1 If the bacterial infection age ended with antibiotics, just as how Streptomycin ‘cured’ TB, German-Korean philosopher Byun Chul Han describes the 21st century as the age of infarction, burnout is defined by neurons and caused by the excess of positive stimuli.
“Today’s society is no longer Foucault’s disciplinary world of hospitals, madhouses, prions, barracks, and factories. It has long been replaced by another regime, namely a society of fitness studios, office towers, banks, airports, shopping malls, and genetic laboratories. Twenty-first century society is no longer a disciplinary society, but rather an achievement society.” The Burnout Society, Byun Chul Han
Burnout is... (2019)
watercolour on paper
29 May 2019
(World Health Organization) Burnout is included in the 11th revision of the International Classification of Diseases (ICD-11) as an occupational phenomenon. It is not classified as a medical condition. In the chapter: “Factors influencing health status or contact with health services”.
04 October 2019
(COCOTIN) In a world where value is determined by both physical-mental optimization, the attention economy heightened by technology overstimulates both human and non-human entities. Infected by neoliberal attitudes, today’s mind operates at speeds beyond the biological body.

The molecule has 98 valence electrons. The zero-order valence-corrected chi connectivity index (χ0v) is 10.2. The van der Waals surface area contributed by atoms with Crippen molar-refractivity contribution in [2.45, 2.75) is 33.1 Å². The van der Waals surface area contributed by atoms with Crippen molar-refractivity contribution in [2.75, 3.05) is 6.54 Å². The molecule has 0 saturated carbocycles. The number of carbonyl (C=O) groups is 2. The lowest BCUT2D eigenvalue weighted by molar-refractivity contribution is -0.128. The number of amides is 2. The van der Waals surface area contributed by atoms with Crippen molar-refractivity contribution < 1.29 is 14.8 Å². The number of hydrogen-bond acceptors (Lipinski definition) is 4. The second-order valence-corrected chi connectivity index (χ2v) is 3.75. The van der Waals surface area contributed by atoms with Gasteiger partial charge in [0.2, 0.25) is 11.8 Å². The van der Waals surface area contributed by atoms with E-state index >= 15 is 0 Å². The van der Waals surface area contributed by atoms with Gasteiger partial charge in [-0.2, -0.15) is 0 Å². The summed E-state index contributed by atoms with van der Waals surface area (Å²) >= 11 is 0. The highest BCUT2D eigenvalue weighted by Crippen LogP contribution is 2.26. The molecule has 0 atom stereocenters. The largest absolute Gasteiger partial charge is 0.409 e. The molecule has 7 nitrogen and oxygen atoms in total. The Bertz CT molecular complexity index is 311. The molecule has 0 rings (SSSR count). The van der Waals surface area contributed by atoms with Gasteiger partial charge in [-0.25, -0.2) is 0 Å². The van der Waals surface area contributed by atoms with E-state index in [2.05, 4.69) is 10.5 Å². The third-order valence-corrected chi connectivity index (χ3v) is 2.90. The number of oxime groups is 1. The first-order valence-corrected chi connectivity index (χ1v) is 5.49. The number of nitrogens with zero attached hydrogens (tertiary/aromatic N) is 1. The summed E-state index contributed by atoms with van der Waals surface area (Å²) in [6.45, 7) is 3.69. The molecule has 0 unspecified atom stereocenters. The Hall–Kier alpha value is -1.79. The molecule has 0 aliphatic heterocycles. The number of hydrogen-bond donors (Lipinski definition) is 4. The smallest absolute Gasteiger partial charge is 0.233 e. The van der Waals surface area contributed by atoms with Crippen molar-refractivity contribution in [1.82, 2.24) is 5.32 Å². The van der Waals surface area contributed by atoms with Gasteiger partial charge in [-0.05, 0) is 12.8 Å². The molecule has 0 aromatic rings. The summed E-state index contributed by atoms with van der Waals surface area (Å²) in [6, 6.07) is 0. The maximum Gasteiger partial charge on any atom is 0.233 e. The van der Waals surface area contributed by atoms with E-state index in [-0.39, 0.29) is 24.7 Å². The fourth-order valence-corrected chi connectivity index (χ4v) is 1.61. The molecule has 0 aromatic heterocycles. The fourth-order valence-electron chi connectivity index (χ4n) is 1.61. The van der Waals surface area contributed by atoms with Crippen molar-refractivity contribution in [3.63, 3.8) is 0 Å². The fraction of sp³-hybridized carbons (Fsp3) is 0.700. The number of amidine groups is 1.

Burnout can be defined as the destruction of the biological body in its adaptation to the enhanced mind.
*For the sake of clarity, the definition above is the most concise version, expanded notions and original framework for thinking below, exploring historic and contemporary definitions. To embrace the inability to define the neurological condition of burnout, but rather operate within a set of guiding principles to momentarily capture it:
Burnout is to stall, break, or become unusable.
Burnout is inevitable, nothing last forever.
Burnout is infused in our histories, our land.
Burnout is trans-generational.
Burnout includes more-than-human narratives.
Burnout is an opportunity to catalyze change.